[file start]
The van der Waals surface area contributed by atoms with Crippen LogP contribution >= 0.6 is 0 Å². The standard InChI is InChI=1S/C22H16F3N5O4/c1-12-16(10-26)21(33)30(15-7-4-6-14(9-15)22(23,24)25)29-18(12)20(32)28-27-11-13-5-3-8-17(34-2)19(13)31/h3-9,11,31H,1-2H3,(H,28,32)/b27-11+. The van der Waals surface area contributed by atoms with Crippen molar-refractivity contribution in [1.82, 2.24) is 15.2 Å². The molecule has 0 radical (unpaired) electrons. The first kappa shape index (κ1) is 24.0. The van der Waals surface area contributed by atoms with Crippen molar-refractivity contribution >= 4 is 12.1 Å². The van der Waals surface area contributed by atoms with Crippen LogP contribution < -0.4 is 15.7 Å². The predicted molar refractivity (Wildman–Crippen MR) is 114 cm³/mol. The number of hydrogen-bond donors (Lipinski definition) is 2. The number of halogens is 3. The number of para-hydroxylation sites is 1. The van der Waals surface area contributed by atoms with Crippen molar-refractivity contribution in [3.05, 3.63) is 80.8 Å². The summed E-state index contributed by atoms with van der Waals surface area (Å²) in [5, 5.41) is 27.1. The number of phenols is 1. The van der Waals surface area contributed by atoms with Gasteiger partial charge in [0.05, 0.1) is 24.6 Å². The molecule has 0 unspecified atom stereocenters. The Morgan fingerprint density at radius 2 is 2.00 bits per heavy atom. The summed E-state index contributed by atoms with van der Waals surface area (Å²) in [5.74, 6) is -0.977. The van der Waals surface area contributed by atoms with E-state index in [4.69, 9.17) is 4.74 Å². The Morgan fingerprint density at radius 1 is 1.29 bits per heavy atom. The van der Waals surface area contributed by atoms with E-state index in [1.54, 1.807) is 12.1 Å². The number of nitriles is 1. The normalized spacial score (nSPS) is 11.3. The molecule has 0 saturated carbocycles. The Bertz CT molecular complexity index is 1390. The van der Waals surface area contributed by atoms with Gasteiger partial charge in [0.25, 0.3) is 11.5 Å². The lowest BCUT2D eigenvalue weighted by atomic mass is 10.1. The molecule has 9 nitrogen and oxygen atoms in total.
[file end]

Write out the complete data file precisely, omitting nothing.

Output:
The van der Waals surface area contributed by atoms with Crippen LogP contribution >= 0.6 is 0 Å². The standard InChI is InChI=1S/C22H16F3N5O4/c1-12-16(10-26)21(33)30(15-7-4-6-14(9-15)22(23,24)25)29-18(12)20(32)28-27-11-13-5-3-8-17(34-2)19(13)31/h3-9,11,31H,1-2H3,(H,28,32)/b27-11+. The van der Waals surface area contributed by atoms with Crippen molar-refractivity contribution in [1.82, 2.24) is 15.2 Å². The molecule has 0 radical (unpaired) electrons. The first kappa shape index (κ1) is 24.0. The van der Waals surface area contributed by atoms with Crippen molar-refractivity contribution >= 4 is 12.1 Å². The van der Waals surface area contributed by atoms with Crippen LogP contribution < -0.4 is 15.7 Å². The predicted molar refractivity (Wildman–Crippen MR) is 114 cm³/mol. The number of hydrogen-bond donors (Lipinski definition) is 2. The number of halogens is 3. The number of para-hydroxylation sites is 1. The van der Waals surface area contributed by atoms with Crippen molar-refractivity contribution in [3.05, 3.63) is 80.8 Å². The summed E-state index contributed by atoms with van der Waals surface area (Å²) in [5, 5.41) is 27.1. The number of phenols is 1. The van der Waals surface area contributed by atoms with Gasteiger partial charge in [0.05, 0.1) is 24.6 Å². The molecule has 0 unspecified atom stereocenters. The Morgan fingerprint density at radius 2 is 2.00 bits per heavy atom. The summed E-state index contributed by atoms with van der Waals surface area (Å²) in [5.74, 6) is -0.977. The van der Waals surface area contributed by atoms with E-state index in [4.69, 9.17) is 4.74 Å². The Morgan fingerprint density at radius 1 is 1.29 bits per heavy atom. The van der Waals surface area contributed by atoms with E-state index in [1.54, 1.807) is 12.1 Å². The number of nitriles is 1. The normalized spacial score (nSPS) is 11.3. The molecule has 0 saturated carbocycles. The Bertz CT molecular complexity index is 1390. The van der Waals surface area contributed by atoms with Gasteiger partial charge in [0.25, 0.3) is 11.5 Å². The lowest BCUT2D eigenvalue weighted by atomic mass is 10.1. The molecule has 9 nitrogen and oxygen atoms in total.